Despite having a reputation in some circles as a guy who pushes off "all the time", Pryor only has one offensive pass interference penalty in his career.
As a former quarterback, special teams hasn't been something Pryor has done so far in his career and it's unlikely he'll start doing so at this stage.
Pryor's experience at quarterback has helped him in the conversion to wide receiver. He says he does a lot more study time than most wide receivers and basically has a photographic memory which enables him to learn plays and formations quicker and with more familiarity than most people. Cody Kessler actually credited with Pryor helping to mentor him as a young quarterback while he was playing receiver.
Pryor can be prone to mental lapses from time to time, though. He jumped offside five times in 2016 alone. He scored 21 on the wonderlic test at his pro day.
Pryor is said to love the game and is hard-working, competitive, a good teammate and has been praised for his toughness.
That said, he has admitted he will sometimes get fired up and shout at his teammates or jaw with opposing players and he has been called for three personal fouls for unsportsmanlike conduct since he converted to wide receiver. To be fair, one of those was because he didn't realize you couldn't use the ball as a prop on a touchdown celebration because it was his first time he'd scored since three years earlier when that rule didn't exist.
Pryor definitely seems to have matured and seems unlikely to be a bad teammate on the 2018 Jets. He's courted controversy in the past - a disorderly conduct citation in high school, a suspension for selling memorabilia and then more trouble for driving with a suspended licence in college and an argument with a heckler in the NFL - but seems to be all-business these days.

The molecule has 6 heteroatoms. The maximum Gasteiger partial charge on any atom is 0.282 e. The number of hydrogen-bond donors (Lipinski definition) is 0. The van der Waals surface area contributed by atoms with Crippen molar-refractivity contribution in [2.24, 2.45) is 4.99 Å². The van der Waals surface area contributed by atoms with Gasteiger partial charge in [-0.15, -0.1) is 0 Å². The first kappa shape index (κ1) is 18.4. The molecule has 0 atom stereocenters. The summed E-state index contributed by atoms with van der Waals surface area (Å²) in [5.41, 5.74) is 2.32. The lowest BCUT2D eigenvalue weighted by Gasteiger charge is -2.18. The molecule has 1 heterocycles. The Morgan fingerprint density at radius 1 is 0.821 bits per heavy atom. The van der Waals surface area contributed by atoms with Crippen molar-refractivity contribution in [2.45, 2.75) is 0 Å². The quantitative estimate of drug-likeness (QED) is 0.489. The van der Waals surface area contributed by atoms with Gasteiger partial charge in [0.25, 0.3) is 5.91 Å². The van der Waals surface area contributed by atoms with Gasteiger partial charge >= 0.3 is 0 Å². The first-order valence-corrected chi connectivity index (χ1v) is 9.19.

Pryor's size, potential to create mismatches and even his abilities to mentor the Jets' collection of young receivers could all come in handy this season. There's more about how he might be used here.
If nothing else, Pryor should have good chemistry with Josh McCown. In the five games where McCown played in 2016, Pryor caught 25 passes for 409 yards.
Pryor injured his ankle in week two last year and tried to battle through it but struggled to produce so he opted for season-ending surgery in November.
While playing quarterback he had to deal with a concussion and a strained MCL back in 2013.
In Cleveland, he earned the respect of his team by playing through a finger injury and a hamstring issue. He also made some headlines last year by calling out an opponent for a low hit, stating that he'd rather defenders hit him high than go for his knees.
With uncertainty over whether Quincy Enunwa will be as good as he was pre-injury and concern over Anderson's availability with injuries hanging over him, it made some sense to bring in a fourth established target to go along with those two and Jermaine Kearse.
The downside is that the Jets have a lot of young receivers who have shown flashes but not quite stepped up to prove they can be a starter-level performer so far. It's going to be difficult for any of those players to get enough reps to realize their potential if the top four are able to remain on the field.
Pryor, however, adds a dimension to the Jets receiving corps that should make their passing game more formidable than last year (although adding a productive tight end would go a long way towards doing that too).
If he can stay healthy, that gives the Jets four players any of whom could theoretically rack up somewhere in the region of a thousand yards in the passing game if they get a full-time role. However, as 2017 showed, if Pryor is banged up again, that might hurt his production.